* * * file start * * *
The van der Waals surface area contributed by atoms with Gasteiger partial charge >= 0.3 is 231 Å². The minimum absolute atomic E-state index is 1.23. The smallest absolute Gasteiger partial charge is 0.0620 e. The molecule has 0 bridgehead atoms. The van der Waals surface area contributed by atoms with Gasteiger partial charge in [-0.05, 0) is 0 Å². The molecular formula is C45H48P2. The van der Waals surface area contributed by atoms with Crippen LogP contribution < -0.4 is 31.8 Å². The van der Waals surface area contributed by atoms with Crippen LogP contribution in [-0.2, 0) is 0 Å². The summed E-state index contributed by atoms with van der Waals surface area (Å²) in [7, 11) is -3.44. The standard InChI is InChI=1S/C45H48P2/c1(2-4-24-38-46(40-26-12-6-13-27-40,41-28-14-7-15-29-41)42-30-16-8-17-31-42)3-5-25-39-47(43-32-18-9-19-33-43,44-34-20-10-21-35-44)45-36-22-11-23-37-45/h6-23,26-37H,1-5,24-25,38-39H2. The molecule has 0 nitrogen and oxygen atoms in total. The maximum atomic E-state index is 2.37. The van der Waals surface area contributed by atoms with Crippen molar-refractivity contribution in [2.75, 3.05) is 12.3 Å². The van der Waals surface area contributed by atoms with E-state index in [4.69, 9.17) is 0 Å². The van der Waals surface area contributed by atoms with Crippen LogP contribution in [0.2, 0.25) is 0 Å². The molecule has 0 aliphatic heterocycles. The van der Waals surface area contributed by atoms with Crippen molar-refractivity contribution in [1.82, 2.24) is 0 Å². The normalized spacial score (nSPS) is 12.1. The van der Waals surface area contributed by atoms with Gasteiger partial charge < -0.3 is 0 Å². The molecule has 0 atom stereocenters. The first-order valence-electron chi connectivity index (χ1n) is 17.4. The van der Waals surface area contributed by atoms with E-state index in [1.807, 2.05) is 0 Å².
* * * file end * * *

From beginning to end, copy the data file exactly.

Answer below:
The van der Waals surface area contributed by atoms with Gasteiger partial charge >= 0.3 is 231 Å². The minimum absolute atomic E-state index is 1.23. The smallest absolute Gasteiger partial charge is 0.0620 e. The molecule has 0 bridgehead atoms. The van der Waals surface area contributed by atoms with Gasteiger partial charge in [-0.05, 0) is 0 Å². The molecular formula is C45H48P2. The van der Waals surface area contributed by atoms with Crippen LogP contribution < -0.4 is 31.8 Å². The van der Waals surface area contributed by atoms with Crippen LogP contribution in [-0.2, 0) is 0 Å². The summed E-state index contributed by atoms with van der Waals surface area (Å²) in [7, 11) is -3.44. The standard InChI is InChI=1S/C45H48P2/c1(2-4-24-38-46(40-26-12-6-13-27-40,41-28-14-7-15-29-41)42-30-16-8-17-31-42)3-5-25-39-47(43-32-18-9-19-33-43,44-34-20-10-21-35-44)45-36-22-11-23-37-45/h6-23,26-37H,1-5,24-25,38-39H2. The molecule has 0 nitrogen and oxygen atoms in total. The maximum atomic E-state index is 2.37. The van der Waals surface area contributed by atoms with Crippen molar-refractivity contribution in [2.75, 3.05) is 12.3 Å². The van der Waals surface area contributed by atoms with E-state index in [4.69, 9.17) is 0 Å². The van der Waals surface area contributed by atoms with Crippen LogP contribution in [0.2, 0.25) is 0 Å². The molecule has 0 aliphatic heterocycles. The van der Waals surface area contributed by atoms with Crippen molar-refractivity contribution in [1.82, 2.24) is 0 Å². The normalized spacial score (nSPS) is 12.1. The van der Waals surface area contributed by atoms with Gasteiger partial charge < -0.3 is 0 Å². The molecule has 0 atom stereocenters. The first-order valence-electron chi connectivity index (χ1n) is 17.4. The van der Waals surface area contributed by atoms with E-state index in [1.807, 2.05) is 0 Å².